Norwegian Cruise Line Holdings (NCLH) has shaved some $70 million off its profit guidance for 2016, a sharp revision of previous forecasts for up to $877 million in net income.
The disappointing reset came mainly as a result of weakness in Europe but also from misplaced hopes for high prices in the Caribbean this summer for Norwegian Cruise Line's two newest ships.
Norwegian issued the revised forecast in releasing its second-quarter results, reporting a net profit decline of 8.4%, to $145.2 million. Revenue rose to $1.2 billion from $1.1 billion.
On a conference call with analysts, Frank Del Rio, the CEO of NCLH, conceded that the company miscalculated when it put both the Norwegian Escape and the Norwegian Getaway on Caribbean itineraries out of Miami.
"At one time, we thought that the Miami market was strong enough to handle two of our vessels," Del Rio said. (A third ship, the Norwegian Sky, does short cruises from Miami.)
Instead, Norwegian next summer will shift the Getaway to Baltic Sea itineraries, the highest-yielding routes in Europe.
Del Rio said the Caribbean isn't hurting overall. Revenue per day for the Norwegian Epic, sailing from Port Canaveral, Fla., is up double digits from its European season last year, and in general, Caribbean yields are expected to grow.
"We just thought it was going to be higher," Del Rio said.
Capacity for NCLH brands, which include Regent Seven Seas Cruises and Oceania Cruises, is up 15% in the Caribbean this year, while it is down mid-single-digits for competitors, Del Rio said.
Next year, that is expected to reverse, with NCLH down 4.5% and up about the same at Carnival Corp. and Royal Caribbean Cruises Ltd. brands.
A bigger problem for NCLH are the continued disruptions in Europe, which are battering demand from the North American source market. That market accounts for some 70% of NCLH's passengers in Europe, a much higher share than the European itinerary passengers of the other big cruise companies.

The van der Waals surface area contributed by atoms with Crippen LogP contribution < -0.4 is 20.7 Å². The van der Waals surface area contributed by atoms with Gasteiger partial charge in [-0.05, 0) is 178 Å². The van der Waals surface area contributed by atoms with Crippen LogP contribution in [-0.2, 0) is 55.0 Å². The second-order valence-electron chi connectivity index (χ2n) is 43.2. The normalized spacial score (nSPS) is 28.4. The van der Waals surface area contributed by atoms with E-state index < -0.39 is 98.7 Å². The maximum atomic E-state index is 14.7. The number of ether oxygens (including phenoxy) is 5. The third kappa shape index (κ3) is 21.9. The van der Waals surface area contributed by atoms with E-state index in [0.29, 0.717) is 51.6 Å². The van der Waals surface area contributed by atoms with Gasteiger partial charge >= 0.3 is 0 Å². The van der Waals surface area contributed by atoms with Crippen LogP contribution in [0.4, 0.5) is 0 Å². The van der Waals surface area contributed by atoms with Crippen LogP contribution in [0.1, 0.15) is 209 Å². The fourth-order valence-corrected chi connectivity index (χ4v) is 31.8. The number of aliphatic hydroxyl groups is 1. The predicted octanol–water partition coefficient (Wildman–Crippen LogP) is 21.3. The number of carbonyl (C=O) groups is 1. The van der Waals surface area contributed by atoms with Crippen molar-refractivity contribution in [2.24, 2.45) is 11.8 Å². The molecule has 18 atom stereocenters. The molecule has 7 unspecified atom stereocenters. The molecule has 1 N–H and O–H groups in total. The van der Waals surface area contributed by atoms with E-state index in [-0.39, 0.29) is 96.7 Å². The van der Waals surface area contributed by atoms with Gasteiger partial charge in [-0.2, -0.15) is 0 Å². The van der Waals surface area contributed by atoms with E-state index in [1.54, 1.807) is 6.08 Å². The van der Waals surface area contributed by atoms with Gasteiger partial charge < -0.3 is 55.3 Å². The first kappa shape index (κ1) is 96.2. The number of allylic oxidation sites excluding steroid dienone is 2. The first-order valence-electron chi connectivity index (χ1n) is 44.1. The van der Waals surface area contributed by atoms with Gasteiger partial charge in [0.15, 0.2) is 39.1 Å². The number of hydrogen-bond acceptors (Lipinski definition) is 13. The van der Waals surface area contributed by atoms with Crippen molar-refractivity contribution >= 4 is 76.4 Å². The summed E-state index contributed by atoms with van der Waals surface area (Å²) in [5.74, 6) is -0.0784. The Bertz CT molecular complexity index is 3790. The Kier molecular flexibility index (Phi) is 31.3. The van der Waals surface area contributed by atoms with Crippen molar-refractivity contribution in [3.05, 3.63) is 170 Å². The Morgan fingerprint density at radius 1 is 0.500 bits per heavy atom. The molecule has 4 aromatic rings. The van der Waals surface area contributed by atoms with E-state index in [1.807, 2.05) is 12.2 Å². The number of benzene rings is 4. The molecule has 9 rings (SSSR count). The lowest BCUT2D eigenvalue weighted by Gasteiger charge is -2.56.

Del Rio said bookings for Europe by North Americans had finally started to rebound from the terrorist attack in Brussels in March. But, he said, "the faint traction we had seen following Brussels quickly collapsed by the occurrence of further events," such as the attack at the Istanbul airport and the Bastille Day truck attack in Nice, France.
So NCLH is filling its ships with more Europeans, who pay lower fares and don't spend as much onboard. He said that given the pattern of stops and starts due to terrorist incidents, "it is difficult to be very optimistic that things will turn around."
"There's been no healing process in this environment, because it's one after the other after the other after the other," he said.
NCLH is also struggling in South America, where Oceania Cruises in particular has a number of sailings this winter on its Insignia, Marina and Regatta ships. Del Rio said negative perceptions about the Zika virus are having an impact, although it is hard to quantify.
"The situation there is more acute than it may be here in South Florida," Del Rio said. "And so we are seeing softness in South America, and we're having to do more of what we do in the marketplace to stimulate demand for folks to go there."
Some of Norwegian's itineraries are seeing more demand than last year, including those in Alaska, Hawaii and Bermuda, Del Rio said. They account for 16%, 5% and 12%, respectively, of Norwegian's capacity.